Deafening Official Silence on Hate Crimes Leaves Targets Vulnerable to Attack

Article excerpt

BYLINE: Melanie Judge and Juan Nel

In stark contrast with policy and legislative guarantees for human rights, prejudice-motivated hate speech and discrimination are endemic to the South African landscape.

One form of such discrimination is hate crime.

A hate crime is a criminal act motivated by prejudice that is committed against people, property or organisations because of the group which the targets of the crime belong to or identify with.

Perpetrators seek to demean and dehumanise their victims, whom they consider different from them based on actual or perceived race, ethnicity, gender, age, sexual orientation, disability, health status, nationality, social origin, religion or other characteristic.

The message conveyed with a hate crime has an impact beyond the direct victim of the crime. Other individuals from the targeted group may similarly be left feeling isolated, intimidated and under threat. Communities are seen as endorsing hate crimes when they remain silent, or fail to act or support the survivors.

In this sense, indifference and silence create the breeding ground for hate-based crime.

Institutionalised discrimination under apartheid and colonialism form the backdrop for prejudice-motivated crimes in South Africa. The violence that was inherent to both these systems of domination, and their emphasis on difference, is an enduring legacy in post-apartheid times.

Identity markers such as nationality, race, gender, ethnicity, and sexual orientation are anchoring points for social power and the perpetuation of difference.

South Africa is a highly patriarchal society. Gender-based violence and discrimination serve to assert and maintain hetero-normative gender roles and sexuality. The recent rape and killing of black lesbian women in our townships bears testimony to this reality.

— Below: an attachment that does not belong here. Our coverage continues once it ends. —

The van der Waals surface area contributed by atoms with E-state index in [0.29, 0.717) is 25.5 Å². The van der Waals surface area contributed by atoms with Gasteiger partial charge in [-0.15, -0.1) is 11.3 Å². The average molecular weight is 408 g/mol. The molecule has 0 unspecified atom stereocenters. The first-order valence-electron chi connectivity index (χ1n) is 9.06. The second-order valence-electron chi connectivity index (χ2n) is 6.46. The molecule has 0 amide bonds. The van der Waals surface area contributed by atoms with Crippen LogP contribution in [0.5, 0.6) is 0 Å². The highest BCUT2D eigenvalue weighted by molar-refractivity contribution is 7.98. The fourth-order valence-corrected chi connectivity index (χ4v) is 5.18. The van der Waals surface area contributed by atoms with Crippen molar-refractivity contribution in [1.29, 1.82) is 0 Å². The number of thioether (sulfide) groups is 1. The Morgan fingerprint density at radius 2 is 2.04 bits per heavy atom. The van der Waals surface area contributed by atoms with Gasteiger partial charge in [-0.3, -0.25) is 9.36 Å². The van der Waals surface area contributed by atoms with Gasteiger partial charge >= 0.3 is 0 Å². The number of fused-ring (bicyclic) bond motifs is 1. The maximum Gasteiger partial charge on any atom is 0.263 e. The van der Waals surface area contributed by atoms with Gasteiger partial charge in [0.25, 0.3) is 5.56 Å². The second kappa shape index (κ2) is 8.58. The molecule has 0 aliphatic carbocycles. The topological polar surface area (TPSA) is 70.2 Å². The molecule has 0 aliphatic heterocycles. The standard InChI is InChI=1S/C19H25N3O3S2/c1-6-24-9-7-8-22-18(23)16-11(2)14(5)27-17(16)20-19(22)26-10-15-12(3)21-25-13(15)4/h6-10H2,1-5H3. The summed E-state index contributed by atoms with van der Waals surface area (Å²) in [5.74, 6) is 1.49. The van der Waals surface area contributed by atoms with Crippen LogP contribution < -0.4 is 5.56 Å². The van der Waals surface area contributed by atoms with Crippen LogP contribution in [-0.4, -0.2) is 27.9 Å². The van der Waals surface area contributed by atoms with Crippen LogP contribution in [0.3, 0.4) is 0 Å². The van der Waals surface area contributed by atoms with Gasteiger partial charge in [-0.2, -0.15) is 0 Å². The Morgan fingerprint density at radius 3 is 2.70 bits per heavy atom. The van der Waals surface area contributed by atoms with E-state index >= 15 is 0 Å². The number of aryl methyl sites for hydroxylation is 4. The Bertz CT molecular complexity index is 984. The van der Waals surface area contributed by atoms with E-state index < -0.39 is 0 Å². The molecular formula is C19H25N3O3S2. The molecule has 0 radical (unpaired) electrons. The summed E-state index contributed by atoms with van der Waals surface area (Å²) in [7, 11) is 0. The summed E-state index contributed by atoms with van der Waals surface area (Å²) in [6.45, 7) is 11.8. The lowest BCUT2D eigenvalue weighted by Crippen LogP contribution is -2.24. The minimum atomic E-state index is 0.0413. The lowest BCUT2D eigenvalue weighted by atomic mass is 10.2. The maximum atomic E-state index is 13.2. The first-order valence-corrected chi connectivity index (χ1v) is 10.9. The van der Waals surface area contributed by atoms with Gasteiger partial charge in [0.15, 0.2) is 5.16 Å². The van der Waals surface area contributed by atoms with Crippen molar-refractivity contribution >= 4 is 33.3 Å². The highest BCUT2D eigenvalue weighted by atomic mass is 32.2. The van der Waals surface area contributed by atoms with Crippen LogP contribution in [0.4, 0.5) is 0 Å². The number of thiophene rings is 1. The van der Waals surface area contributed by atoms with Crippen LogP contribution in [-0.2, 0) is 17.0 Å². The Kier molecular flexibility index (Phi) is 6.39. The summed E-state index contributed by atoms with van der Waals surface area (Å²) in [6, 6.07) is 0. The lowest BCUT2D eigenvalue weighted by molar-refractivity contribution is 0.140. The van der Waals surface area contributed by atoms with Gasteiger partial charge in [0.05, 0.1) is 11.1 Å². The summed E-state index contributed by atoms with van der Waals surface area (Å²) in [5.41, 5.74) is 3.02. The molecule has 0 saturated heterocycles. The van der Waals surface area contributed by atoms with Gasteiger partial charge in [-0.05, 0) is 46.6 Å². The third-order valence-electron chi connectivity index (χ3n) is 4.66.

Hate-based attacks in South Africa have been underpinned by racism, sexism, homophobia and/or xenophobia. Multiple discriminations may render persons, by virtue of their identities, more susceptible to such discrimination.

Foreign nationals, lesbian women, gay men, transgender people, and people living with HIV/Aids, are some of the groups that are at risk of being targeted for prejudice-motivated crimes.

In South Africa, hate crimes occur in a reality of deeply rooted poverty and a formal economy which excludes the majority of the population. Economic exclusion creates the conditions for prejudice-related violence to take root as a way of articulating very real frustrations through scapegoating already stigmatised groups.

Hate crimes most often occur in contexts of sustained prejudice-motivated victimisation, including hate speech and bullying. Such crimes are the extreme side of a continuum/trajectory that starts with "socially acceptable" name-calling and humiliation of certain people.

The recent homophobic article published by the Sunday Sun, written by Jon Qwelane, is a case in point. …